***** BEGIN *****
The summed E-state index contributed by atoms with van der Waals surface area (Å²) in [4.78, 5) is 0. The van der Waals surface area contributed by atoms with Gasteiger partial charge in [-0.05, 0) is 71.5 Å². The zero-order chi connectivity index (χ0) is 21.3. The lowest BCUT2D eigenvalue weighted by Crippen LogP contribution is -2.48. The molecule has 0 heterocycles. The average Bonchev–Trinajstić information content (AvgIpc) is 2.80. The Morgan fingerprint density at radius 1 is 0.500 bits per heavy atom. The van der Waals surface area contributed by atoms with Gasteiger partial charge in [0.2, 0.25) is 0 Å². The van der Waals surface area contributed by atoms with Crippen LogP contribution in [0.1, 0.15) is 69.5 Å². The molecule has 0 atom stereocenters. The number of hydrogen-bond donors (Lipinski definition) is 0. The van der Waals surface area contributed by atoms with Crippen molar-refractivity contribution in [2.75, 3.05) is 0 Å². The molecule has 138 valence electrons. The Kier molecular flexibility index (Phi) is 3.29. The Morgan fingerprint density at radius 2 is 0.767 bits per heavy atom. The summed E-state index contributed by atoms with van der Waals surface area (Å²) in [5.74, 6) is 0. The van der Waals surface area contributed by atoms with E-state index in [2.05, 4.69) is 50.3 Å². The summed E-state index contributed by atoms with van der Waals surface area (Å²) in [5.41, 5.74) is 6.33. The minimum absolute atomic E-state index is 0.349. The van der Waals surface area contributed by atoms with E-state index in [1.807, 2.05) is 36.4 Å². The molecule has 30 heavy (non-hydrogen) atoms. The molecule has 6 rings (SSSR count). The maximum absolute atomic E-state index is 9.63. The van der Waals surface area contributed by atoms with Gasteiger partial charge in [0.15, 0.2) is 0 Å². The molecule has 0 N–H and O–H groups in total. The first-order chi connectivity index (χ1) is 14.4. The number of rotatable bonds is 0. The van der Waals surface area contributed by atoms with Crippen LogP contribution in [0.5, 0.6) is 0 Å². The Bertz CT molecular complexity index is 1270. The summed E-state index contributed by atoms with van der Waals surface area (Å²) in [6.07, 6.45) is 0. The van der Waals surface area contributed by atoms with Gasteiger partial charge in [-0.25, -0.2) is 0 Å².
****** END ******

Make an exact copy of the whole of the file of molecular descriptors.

The summed E-state index contributed by atoms with van der Waals surface area (Å²) in [4.78, 5) is 0. The van der Waals surface area contributed by atoms with Gasteiger partial charge in [-0.05, 0) is 71.5 Å². The zero-order chi connectivity index (χ0) is 21.3. The lowest BCUT2D eigenvalue weighted by Crippen LogP contribution is -2.48. The molecule has 0 heterocycles. The average Bonchev–Trinajstić information content (AvgIpc) is 2.80. The Morgan fingerprint density at radius 1 is 0.500 bits per heavy atom. The van der Waals surface area contributed by atoms with Gasteiger partial charge in [0.2, 0.25) is 0 Å². The van der Waals surface area contributed by atoms with Crippen LogP contribution in [0.1, 0.15) is 69.5 Å². The molecule has 0 atom stereocenters. The number of hydrogen-bond donors (Lipinski definition) is 0. The van der Waals surface area contributed by atoms with Crippen molar-refractivity contribution in [2.75, 3.05) is 0 Å². The molecule has 138 valence electrons. The Kier molecular flexibility index (Phi) is 3.29. The Morgan fingerprint density at radius 2 is 0.767 bits per heavy atom. The summed E-state index contributed by atoms with van der Waals surface area (Å²) in [5.74, 6) is 0. The van der Waals surface area contributed by atoms with E-state index in [2.05, 4.69) is 50.3 Å². The summed E-state index contributed by atoms with van der Waals surface area (Å²) in [5.41, 5.74) is 6.33. The minimum absolute atomic E-state index is 0.349. The van der Waals surface area contributed by atoms with E-state index in [1.807, 2.05) is 36.4 Å². The molecule has 30 heavy (non-hydrogen) atoms. The molecule has 6 rings (SSSR count). The maximum absolute atomic E-state index is 9.63. The van der Waals surface area contributed by atoms with Gasteiger partial charge in [0.15, 0.2) is 0 Å². The molecule has 0 N–H and O–H groups in total. The first-order chi connectivity index (χ1) is 14.4. The number of rotatable bonds is 0. The van der Waals surface area contributed by atoms with Crippen LogP contribution in [0.5, 0.6) is 0 Å². The Bertz CT molecular complexity index is 1270. The summed E-state index contributed by atoms with van der Waals surface area (Å²) in [6.07, 6.45) is 0. The van der Waals surface area contributed by atoms with Gasteiger partial charge in [-0.25, -0.2) is 0 Å².